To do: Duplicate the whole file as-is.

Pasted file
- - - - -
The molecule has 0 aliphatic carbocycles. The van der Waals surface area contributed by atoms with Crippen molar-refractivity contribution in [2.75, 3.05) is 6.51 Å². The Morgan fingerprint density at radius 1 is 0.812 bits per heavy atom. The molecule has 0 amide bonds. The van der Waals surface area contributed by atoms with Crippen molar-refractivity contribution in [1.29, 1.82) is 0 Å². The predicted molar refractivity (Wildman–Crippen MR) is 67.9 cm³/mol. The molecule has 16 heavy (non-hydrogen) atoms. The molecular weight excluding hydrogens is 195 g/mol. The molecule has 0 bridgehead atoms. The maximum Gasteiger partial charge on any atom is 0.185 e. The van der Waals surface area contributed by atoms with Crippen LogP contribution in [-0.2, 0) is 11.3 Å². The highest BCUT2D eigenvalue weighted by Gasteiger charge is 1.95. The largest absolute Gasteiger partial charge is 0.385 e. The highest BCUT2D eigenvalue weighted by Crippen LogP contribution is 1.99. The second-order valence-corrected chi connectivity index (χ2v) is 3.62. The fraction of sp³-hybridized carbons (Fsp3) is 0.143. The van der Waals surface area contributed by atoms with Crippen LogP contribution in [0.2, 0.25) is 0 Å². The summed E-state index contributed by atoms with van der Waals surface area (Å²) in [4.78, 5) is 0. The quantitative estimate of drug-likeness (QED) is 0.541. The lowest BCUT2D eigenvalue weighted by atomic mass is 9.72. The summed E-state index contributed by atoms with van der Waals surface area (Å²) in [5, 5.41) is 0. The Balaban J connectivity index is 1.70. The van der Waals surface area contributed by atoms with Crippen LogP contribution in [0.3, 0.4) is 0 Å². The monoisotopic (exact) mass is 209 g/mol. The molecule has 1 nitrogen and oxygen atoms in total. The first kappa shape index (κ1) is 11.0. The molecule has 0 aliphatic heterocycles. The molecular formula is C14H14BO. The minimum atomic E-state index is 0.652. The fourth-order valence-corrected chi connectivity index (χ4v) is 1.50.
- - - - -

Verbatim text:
The molecule has 0 aliphatic carbocycles. The van der Waals surface area contributed by atoms with Crippen molar-refractivity contribution in [2.75, 3.05) is 6.51 Å². The Morgan fingerprint density at radius 1 is 0.812 bits per heavy atom. The molecule has 0 amide bonds. The van der Waals surface area contributed by atoms with Crippen molar-refractivity contribution in [1.29, 1.82) is 0 Å². The predicted molar refractivity (Wildman–Crippen MR) is 67.9 cm³/mol. The molecule has 16 heavy (non-hydrogen) atoms. The molecular weight excluding hydrogens is 195 g/mol. The molecule has 0 bridgehead atoms. The maximum Gasteiger partial charge on any atom is 0.185 e. The van der Waals surface area contributed by atoms with Crippen LogP contribution in [-0.2, 0) is 11.3 Å². The highest BCUT2D eigenvalue weighted by Gasteiger charge is 1.95. The largest absolute Gasteiger partial charge is 0.385 e. The highest BCUT2D eigenvalue weighted by Crippen LogP contribution is 1.99. The second-order valence-corrected chi connectivity index (χ2v) is 3.62. The fraction of sp³-hybridized carbons (Fsp3) is 0.143. The van der Waals surface area contributed by atoms with Crippen LogP contribution in [0.2, 0.25) is 0 Å². The summed E-state index contributed by atoms with van der Waals surface area (Å²) in [4.78, 5) is 0. The quantitative estimate of drug-likeness (QED) is 0.541. The lowest BCUT2D eigenvalue weighted by atomic mass is 9.72. The summed E-state index contributed by atoms with van der Waals surface area (Å²) in [5, 5.41) is 0. The Balaban J connectivity index is 1.70. The van der Waals surface area contributed by atoms with Crippen LogP contribution in [0.3, 0.4) is 0 Å². The monoisotopic (exact) mass is 209 g/mol. The molecule has 1 nitrogen and oxygen atoms in total. The first kappa shape index (κ1) is 11.0. The molecule has 0 aliphatic heterocycles. The molecular formula is C14H14BO. The minimum atomic E-state index is 0.652. The fourth-order valence-corrected chi connectivity index (χ4v) is 1.50.